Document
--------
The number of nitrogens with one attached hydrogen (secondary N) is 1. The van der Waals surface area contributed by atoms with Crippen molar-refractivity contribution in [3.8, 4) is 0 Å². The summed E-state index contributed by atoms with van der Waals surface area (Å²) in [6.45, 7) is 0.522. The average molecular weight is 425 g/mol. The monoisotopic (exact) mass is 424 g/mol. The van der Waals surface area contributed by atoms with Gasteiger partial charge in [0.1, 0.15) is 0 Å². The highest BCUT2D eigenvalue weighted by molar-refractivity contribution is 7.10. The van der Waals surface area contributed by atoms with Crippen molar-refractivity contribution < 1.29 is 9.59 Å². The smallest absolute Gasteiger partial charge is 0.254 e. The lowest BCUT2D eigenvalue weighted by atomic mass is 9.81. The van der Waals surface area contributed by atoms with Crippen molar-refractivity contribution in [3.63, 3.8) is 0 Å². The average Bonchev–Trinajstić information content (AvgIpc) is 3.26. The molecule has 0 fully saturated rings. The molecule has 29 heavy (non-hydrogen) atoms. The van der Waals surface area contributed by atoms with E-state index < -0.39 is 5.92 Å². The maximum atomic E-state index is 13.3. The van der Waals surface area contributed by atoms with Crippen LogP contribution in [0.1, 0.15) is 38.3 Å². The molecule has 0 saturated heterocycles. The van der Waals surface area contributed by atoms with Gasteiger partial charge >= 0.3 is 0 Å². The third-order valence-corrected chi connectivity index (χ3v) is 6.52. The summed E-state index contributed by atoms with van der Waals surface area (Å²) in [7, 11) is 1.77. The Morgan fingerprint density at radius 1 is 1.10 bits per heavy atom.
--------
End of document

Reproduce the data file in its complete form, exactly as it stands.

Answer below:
The number of nitrogens with one attached hydrogen (secondary N) is 1. The van der Waals surface area contributed by atoms with Crippen molar-refractivity contribution in [3.8, 4) is 0 Å². The summed E-state index contributed by atoms with van der Waals surface area (Å²) in [6.45, 7) is 0.522. The average molecular weight is 425 g/mol. The monoisotopic (exact) mass is 424 g/mol. The van der Waals surface area contributed by atoms with Gasteiger partial charge in [0.1, 0.15) is 0 Å². The highest BCUT2D eigenvalue weighted by molar-refractivity contribution is 7.10. The van der Waals surface area contributed by atoms with Crippen molar-refractivity contribution < 1.29 is 9.59 Å². The smallest absolute Gasteiger partial charge is 0.254 e. The lowest BCUT2D eigenvalue weighted by atomic mass is 9.81. The van der Waals surface area contributed by atoms with Crippen molar-refractivity contribution in [3.63, 3.8) is 0 Å². The average Bonchev–Trinajstić information content (AvgIpc) is 3.26. The molecule has 0 fully saturated rings. The molecule has 29 heavy (non-hydrogen) atoms. The van der Waals surface area contributed by atoms with E-state index < -0.39 is 5.92 Å². The maximum atomic E-state index is 13.3. The van der Waals surface area contributed by atoms with Crippen LogP contribution in [0.1, 0.15) is 38.3 Å². The molecule has 0 saturated heterocycles. The van der Waals surface area contributed by atoms with Gasteiger partial charge >= 0.3 is 0 Å². The third-order valence-corrected chi connectivity index (χ3v) is 6.52. The summed E-state index contributed by atoms with van der Waals surface area (Å²) in [7, 11) is 1.77. The Morgan fingerprint density at radius 1 is 1.10 bits per heavy atom.